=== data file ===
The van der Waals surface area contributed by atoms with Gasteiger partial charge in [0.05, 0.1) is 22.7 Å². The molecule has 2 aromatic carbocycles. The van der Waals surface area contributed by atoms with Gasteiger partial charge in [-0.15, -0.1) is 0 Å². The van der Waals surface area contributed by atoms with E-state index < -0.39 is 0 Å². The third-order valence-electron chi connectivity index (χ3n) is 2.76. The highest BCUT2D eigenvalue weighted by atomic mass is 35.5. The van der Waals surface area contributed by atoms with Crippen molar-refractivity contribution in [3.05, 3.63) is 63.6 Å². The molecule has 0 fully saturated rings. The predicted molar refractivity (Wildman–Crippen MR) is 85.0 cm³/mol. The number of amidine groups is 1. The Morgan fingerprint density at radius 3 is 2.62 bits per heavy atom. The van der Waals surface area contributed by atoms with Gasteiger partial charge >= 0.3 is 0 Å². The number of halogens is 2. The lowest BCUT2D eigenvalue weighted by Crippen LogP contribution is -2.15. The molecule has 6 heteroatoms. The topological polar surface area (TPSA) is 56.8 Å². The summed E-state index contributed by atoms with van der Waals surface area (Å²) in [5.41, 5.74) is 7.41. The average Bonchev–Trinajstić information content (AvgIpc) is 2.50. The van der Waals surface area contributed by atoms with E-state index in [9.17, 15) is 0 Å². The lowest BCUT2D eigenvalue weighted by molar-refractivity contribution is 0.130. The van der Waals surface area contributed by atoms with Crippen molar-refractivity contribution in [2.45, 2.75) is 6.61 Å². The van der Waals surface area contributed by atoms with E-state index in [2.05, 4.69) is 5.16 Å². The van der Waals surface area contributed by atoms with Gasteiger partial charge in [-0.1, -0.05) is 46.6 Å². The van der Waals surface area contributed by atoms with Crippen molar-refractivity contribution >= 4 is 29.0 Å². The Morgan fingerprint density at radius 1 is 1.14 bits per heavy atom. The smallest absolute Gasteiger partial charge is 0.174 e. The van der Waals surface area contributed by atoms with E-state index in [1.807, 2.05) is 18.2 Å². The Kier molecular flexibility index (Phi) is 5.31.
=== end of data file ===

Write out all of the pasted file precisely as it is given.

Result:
The van der Waals surface area contributed by atoms with Gasteiger partial charge in [0.05, 0.1) is 22.7 Å². The molecule has 2 aromatic carbocycles. The van der Waals surface area contributed by atoms with Gasteiger partial charge in [-0.15, -0.1) is 0 Å². The van der Waals surface area contributed by atoms with E-state index < -0.39 is 0 Å². The third-order valence-electron chi connectivity index (χ3n) is 2.76. The highest BCUT2D eigenvalue weighted by atomic mass is 35.5. The van der Waals surface area contributed by atoms with Crippen molar-refractivity contribution in [3.05, 3.63) is 63.6 Å². The molecule has 0 fully saturated rings. The predicted molar refractivity (Wildman–Crippen MR) is 85.0 cm³/mol. The number of amidine groups is 1. The Morgan fingerprint density at radius 3 is 2.62 bits per heavy atom. The van der Waals surface area contributed by atoms with Gasteiger partial charge >= 0.3 is 0 Å². The number of halogens is 2. The lowest BCUT2D eigenvalue weighted by Crippen LogP contribution is -2.15. The molecule has 6 heteroatoms. The topological polar surface area (TPSA) is 56.8 Å². The summed E-state index contributed by atoms with van der Waals surface area (Å²) in [5.41, 5.74) is 7.41. The average Bonchev–Trinajstić information content (AvgIpc) is 2.50. The van der Waals surface area contributed by atoms with E-state index in [9.17, 15) is 0 Å². The lowest BCUT2D eigenvalue weighted by molar-refractivity contribution is 0.130. The van der Waals surface area contributed by atoms with Crippen molar-refractivity contribution in [2.45, 2.75) is 6.61 Å². The van der Waals surface area contributed by atoms with E-state index in [2.05, 4.69) is 5.16 Å². The van der Waals surface area contributed by atoms with Gasteiger partial charge in [-0.1, -0.05) is 46.6 Å². The van der Waals surface area contributed by atoms with Crippen molar-refractivity contribution >= 4 is 29.0 Å². The Morgan fingerprint density at radius 1 is 1.14 bits per heavy atom. The smallest absolute Gasteiger partial charge is 0.174 e. The van der Waals surface area contributed by atoms with E-state index in [1.807, 2.05) is 18.2 Å². The Kier molecular flexibility index (Phi) is 5.31.